August 3, 2018
The summer doldrums have set in for much of the U.S., but an end to the Dog Days of summer is within sight. The Dog Days traditionally extend from July 3 to August 11, when Sirius (aka the Dog Star) rises and sets with the sun. Ancient cultures believed that additional energy from Sirius helped make the summer days hotter, but in modern times, the addition of greenhouse gases in the atmosphere is giving summer temperatures a boost. To complement last week’s analysis examining the number of very hot days a year, we examined the consecutive number of very hot days each year. Since the term heat wave has a different meaning in different climates, we refer to these as heat streaks.
Not surprisingly, the analysis yields a similar theme as our extremely hot days analysis, with 75 percent of the 244 cities analyzed having longer heat streaks than a half-century ago. The length of these heat streaks has increased the most in Texas cities, with the longest streaks above 95°F in Houston and San Antonio each averaging more than 10 days longer. Several Southeastern cities are not far behind. Shreveport, Louisiana and Huntsville, Alabama each have heat streaks above 95°F averaging a week longer.
The extended streaks of heat have huge impacts on sports camps and activities. The 16-team Little League World Series (LLWS) starts August 16 in Williamsport, Pennsylvania, and ends August 26. Since the first LLWS in 1947, the average summer temperature in Williamsport has risen 1.5°F, and this climb in average summer temperature can give rise to a larger increase in extreme heat. To combat heat-related illnesses to the players, hydration and frequent breaks are vital, as the body has to work harder to cool itself when exercising in the higher temperatures of summer.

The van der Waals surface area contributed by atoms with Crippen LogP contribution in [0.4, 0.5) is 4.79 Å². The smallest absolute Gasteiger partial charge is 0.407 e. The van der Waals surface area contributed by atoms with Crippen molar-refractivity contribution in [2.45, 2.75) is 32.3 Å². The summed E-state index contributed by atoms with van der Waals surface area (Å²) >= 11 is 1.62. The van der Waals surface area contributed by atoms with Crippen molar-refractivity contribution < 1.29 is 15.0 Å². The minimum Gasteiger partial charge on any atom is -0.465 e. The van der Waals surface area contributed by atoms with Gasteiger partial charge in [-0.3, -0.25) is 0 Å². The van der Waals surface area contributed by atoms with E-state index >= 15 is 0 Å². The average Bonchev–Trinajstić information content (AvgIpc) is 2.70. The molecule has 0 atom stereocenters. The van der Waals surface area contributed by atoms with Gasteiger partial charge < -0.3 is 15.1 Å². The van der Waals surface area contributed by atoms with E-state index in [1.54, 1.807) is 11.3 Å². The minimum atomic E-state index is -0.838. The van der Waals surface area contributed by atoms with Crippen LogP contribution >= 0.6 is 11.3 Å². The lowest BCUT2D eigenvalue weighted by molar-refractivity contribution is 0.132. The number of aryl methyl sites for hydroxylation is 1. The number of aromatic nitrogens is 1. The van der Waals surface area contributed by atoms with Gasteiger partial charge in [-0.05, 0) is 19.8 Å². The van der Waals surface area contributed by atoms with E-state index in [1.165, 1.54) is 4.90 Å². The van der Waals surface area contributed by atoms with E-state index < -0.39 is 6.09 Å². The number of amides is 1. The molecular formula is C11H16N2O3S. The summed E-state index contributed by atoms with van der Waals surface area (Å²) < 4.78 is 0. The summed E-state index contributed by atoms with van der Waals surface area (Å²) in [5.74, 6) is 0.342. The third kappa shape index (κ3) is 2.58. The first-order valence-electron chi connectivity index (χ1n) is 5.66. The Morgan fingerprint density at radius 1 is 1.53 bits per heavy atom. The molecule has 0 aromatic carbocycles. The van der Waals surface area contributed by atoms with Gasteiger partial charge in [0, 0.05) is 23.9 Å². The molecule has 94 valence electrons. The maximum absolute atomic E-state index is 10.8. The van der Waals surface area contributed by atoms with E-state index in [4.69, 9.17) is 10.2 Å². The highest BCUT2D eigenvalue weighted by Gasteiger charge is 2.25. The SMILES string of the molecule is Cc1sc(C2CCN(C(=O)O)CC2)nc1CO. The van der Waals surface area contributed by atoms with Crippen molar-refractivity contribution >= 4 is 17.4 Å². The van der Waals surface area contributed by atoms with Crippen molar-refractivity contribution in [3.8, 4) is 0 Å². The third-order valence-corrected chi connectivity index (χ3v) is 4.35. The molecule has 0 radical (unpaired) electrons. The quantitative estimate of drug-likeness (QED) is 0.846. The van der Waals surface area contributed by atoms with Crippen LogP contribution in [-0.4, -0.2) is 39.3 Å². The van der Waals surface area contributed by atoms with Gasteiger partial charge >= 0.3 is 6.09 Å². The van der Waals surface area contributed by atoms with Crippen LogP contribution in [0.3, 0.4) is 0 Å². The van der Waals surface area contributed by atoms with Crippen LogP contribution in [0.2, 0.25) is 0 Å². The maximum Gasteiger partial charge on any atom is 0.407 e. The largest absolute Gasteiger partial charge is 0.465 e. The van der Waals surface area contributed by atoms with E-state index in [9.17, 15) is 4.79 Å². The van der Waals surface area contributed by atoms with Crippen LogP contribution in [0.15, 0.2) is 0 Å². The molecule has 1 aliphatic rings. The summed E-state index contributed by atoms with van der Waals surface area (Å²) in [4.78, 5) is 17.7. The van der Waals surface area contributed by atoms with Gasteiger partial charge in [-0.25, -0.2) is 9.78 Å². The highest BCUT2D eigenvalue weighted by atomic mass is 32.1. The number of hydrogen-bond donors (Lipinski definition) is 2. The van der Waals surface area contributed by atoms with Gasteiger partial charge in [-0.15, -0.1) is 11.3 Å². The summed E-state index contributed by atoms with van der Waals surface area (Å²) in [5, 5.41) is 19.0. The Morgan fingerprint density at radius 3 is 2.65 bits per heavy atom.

Football season is also just around the corner and practice for the fall sport gets started in the August heat. Football can be more demanding on the body than baseball, so the heat has a greater impact — the body produces 15 to 20 times more heat when exercising than when it is at rest. The higher summer humidity compounds the struggle for the body to cool itself, as relative humidity over 60 percent reduces the body’s ability to cool through sweating.
If dehydration sets in, the body cannot produce sweat to cool itself, which is another step toward heat illness. When the body’s core and brain temperatures get too high, blood flow and muscle strength both decrease, setting the stage for heat-related illnesses like heat stroke.
Methodology: Data was gathered from the Applied Climate Information System. To determine the threshold temperature for each city, we used the highest daily temperature (at 5°F intervals) with an average of at least one 5-day streak at that value per year during the analysis period. The Little League World Series analysis is the average summer (June, July, August) temperature each year in Williamsport since the first tournament was played. Heat and health statistics are from the National Federation of State High School Associations.
Source: Climate Central